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Chris Waitt has recently been dumped by his last girlfriend and decides to make a film about his shortcomings as a boyfriend. He tracks down some of his old girlfriends hoping to get some clues.

Review by Louise Keller:
It's not as funny as the title suggests, but there's something endearing about this rough video diary in which filmmaker Chris Waitt takes a fly-on-the-wall approach to his past failures as a boyfriend. Teenage boys will no doubt be drawn to the film which is sometimes played for laughs but often offers raw insights and truthful moments. Holding his furry boom mike that resembles a feather duster on a stick, what we get when Waitt interviews past girlfriends is an honesty that's as prominent as the freckles on their faces. It's too long and the film's first half is a tad repetitive, but as Waitt tracks down girls from his past (who are mostly not interested in talking to him), we go on a tongue-in-cheek journey that touches on personal issues, sex and aspirations which fans of independent films will embrace.

Addressing the camera, Waitt introduces himself and explains his idea for the project. He is dishevelled with a mop of unruly hair that has not seen a brush and he wears the same ripped jeans through most of the film. It's a bit forced as he tries to describe how many ways he has been dumped (email, ansaphone, text, webcam), and the joke is slightly overdone when none of his ex-girlfriends want to talk to him. Finally he finds the one woman he knows will speak to him - his Mum. And that is good copy.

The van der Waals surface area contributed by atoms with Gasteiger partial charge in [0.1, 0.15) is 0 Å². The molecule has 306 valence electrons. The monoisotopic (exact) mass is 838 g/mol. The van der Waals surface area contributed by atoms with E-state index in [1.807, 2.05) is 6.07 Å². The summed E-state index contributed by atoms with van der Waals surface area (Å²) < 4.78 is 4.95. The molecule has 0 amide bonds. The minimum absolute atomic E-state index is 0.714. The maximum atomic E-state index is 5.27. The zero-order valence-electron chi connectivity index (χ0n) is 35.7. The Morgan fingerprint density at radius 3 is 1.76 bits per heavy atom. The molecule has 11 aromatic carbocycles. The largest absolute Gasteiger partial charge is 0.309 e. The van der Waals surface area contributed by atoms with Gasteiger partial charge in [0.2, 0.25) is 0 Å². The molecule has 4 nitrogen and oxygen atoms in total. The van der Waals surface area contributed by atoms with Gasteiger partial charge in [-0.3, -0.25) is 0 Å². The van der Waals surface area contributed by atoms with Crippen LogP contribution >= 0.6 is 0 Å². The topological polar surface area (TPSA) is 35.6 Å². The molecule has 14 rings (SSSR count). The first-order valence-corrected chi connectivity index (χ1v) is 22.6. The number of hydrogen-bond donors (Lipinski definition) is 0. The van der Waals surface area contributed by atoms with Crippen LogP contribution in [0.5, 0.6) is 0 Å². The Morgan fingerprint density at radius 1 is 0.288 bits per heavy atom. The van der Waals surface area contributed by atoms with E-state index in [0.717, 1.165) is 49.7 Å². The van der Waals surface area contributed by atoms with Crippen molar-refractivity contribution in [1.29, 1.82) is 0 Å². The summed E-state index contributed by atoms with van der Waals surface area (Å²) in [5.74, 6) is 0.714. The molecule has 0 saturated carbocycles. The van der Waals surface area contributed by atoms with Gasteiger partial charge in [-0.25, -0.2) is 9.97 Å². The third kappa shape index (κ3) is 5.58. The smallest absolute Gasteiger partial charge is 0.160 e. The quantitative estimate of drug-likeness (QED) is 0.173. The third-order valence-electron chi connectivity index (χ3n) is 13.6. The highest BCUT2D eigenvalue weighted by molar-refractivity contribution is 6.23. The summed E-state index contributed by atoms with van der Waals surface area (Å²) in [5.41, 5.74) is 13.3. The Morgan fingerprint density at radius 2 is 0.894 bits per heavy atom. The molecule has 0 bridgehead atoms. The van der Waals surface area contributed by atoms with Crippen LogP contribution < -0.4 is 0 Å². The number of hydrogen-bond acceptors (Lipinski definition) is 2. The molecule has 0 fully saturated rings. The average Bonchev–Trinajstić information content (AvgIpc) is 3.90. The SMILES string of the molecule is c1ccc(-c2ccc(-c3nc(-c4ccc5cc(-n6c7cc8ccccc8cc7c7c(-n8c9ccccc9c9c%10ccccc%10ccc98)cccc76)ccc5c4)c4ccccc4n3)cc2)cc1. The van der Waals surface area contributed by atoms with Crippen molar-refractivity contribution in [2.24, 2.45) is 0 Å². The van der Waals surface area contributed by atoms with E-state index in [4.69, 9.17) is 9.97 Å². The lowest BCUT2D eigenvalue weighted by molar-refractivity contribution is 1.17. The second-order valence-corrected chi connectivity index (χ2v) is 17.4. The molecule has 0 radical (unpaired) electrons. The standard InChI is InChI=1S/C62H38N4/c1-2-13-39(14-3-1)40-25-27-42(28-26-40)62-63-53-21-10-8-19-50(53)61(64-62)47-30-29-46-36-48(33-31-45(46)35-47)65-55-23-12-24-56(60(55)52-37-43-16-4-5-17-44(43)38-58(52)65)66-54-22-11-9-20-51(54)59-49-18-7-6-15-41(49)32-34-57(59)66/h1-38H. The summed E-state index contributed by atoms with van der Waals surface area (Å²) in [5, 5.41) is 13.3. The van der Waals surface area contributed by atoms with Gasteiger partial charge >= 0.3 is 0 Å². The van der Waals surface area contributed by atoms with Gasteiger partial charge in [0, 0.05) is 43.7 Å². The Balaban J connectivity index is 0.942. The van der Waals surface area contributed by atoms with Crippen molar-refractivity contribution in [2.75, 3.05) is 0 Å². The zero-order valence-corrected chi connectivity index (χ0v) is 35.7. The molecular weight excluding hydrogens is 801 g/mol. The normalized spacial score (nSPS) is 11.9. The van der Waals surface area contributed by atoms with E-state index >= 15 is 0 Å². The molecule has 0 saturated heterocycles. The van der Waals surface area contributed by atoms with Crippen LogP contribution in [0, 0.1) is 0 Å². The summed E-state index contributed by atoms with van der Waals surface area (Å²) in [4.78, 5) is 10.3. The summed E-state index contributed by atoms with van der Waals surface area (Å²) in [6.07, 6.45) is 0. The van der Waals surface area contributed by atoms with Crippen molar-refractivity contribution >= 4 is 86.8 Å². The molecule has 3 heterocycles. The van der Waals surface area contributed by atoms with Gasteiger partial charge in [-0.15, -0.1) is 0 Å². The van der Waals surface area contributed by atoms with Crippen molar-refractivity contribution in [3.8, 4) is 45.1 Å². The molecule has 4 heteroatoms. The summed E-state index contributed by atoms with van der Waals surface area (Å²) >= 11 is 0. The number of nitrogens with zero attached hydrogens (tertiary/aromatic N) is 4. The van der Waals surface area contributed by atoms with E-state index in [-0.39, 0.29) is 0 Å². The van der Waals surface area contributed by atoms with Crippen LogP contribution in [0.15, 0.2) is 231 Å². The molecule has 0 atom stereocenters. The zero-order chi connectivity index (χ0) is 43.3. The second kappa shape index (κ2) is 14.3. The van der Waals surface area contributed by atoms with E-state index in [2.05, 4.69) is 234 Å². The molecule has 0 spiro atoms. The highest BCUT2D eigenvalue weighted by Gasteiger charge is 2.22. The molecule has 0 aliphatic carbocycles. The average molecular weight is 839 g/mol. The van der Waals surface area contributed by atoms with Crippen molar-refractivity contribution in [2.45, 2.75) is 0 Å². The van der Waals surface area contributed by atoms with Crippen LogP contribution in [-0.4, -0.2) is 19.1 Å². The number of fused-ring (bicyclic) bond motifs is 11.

After the first 10 minutes, I wondered how Waitt could possibly stretch out his concept, but we do go along, fascinated by the people and where it might lead. All the conversations lead to the issue of sex and his sexual inadequacies. There's full frontal nudity and he gets a whipping from the S&M dominatrix, who has no concept of kid-glove handling. The Viagra overdose incident is mostly played for cheap laughs as he runs into the rainy night asking everyone in the world to have sex with him, and there's an amusing interview with an ex who agrees to an interview without being seen or heard (there's a blanket, a screen, and a computerised voice). I was however, surprisingly moved by the sincerity of an interview with a girl called Vicky and when Waitt's journey is finally over, we do feel some affection for at least some of the characters we have met along the way. It may not be the complete history we would like, but it's easy to feel some affection for Waitt and his project.

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(UK, 2008)

CAST: Documentary featuring Chris Waitt, Alexandra Boyarskaya, Danielle McLeod, Olivia Trench, Hilary Waitt

PRODUCER: Mary Burke, Robin Gutch, Mark Herbert, Henry Trotter

DIRECTOR: Chris Waitt


EDITOR: Mary Atkins, Chris Dickens

MUSIC: Chris Waitt

RUNNING TIME: 90 minutes


AUSTRALIAN RELEASE: Sydney, Hobart, Brisbane: March 19; Melbourne: March 26, 2009

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